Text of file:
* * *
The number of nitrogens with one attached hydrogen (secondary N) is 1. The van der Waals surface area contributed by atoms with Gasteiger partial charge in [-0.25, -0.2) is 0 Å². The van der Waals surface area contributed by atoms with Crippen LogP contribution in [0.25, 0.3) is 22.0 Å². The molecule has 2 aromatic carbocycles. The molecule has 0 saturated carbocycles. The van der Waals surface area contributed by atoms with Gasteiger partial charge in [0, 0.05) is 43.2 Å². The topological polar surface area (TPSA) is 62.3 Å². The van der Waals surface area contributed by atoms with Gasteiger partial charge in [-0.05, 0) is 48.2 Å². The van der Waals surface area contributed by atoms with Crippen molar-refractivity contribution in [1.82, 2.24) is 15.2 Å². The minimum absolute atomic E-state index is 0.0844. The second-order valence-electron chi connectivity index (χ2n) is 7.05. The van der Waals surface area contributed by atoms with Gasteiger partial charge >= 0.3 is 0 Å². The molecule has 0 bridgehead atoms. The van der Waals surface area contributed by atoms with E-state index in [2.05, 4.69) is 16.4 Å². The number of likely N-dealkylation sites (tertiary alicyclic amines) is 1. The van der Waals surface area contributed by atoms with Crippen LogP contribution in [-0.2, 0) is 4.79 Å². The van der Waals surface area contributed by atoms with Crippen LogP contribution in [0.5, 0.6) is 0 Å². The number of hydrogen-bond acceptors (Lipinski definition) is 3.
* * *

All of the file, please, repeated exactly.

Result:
The number of nitrogens with one attached hydrogen (secondary N) is 1. The van der Waals surface area contributed by atoms with Gasteiger partial charge in [-0.25, -0.2) is 0 Å². The van der Waals surface area contributed by atoms with Crippen LogP contribution in [0.25, 0.3) is 22.0 Å². The molecule has 2 aromatic carbocycles. The molecule has 0 saturated carbocycles. The van der Waals surface area contributed by atoms with Gasteiger partial charge in [0, 0.05) is 43.2 Å². The topological polar surface area (TPSA) is 62.3 Å². The van der Waals surface area contributed by atoms with Gasteiger partial charge in [-0.05, 0) is 48.2 Å². The van der Waals surface area contributed by atoms with Crippen molar-refractivity contribution in [1.82, 2.24) is 15.2 Å². The minimum absolute atomic E-state index is 0.0844. The second-order valence-electron chi connectivity index (χ2n) is 7.05. The van der Waals surface area contributed by atoms with Gasteiger partial charge >= 0.3 is 0 Å². The molecule has 0 bridgehead atoms. The van der Waals surface area contributed by atoms with E-state index in [2.05, 4.69) is 16.4 Å². The number of likely N-dealkylation sites (tertiary alicyclic amines) is 1. The van der Waals surface area contributed by atoms with Crippen LogP contribution in [-0.2, 0) is 4.79 Å². The van der Waals surface area contributed by atoms with Crippen LogP contribution in [0.5, 0.6) is 0 Å². The number of hydrogen-bond acceptors (Lipinski definition) is 3.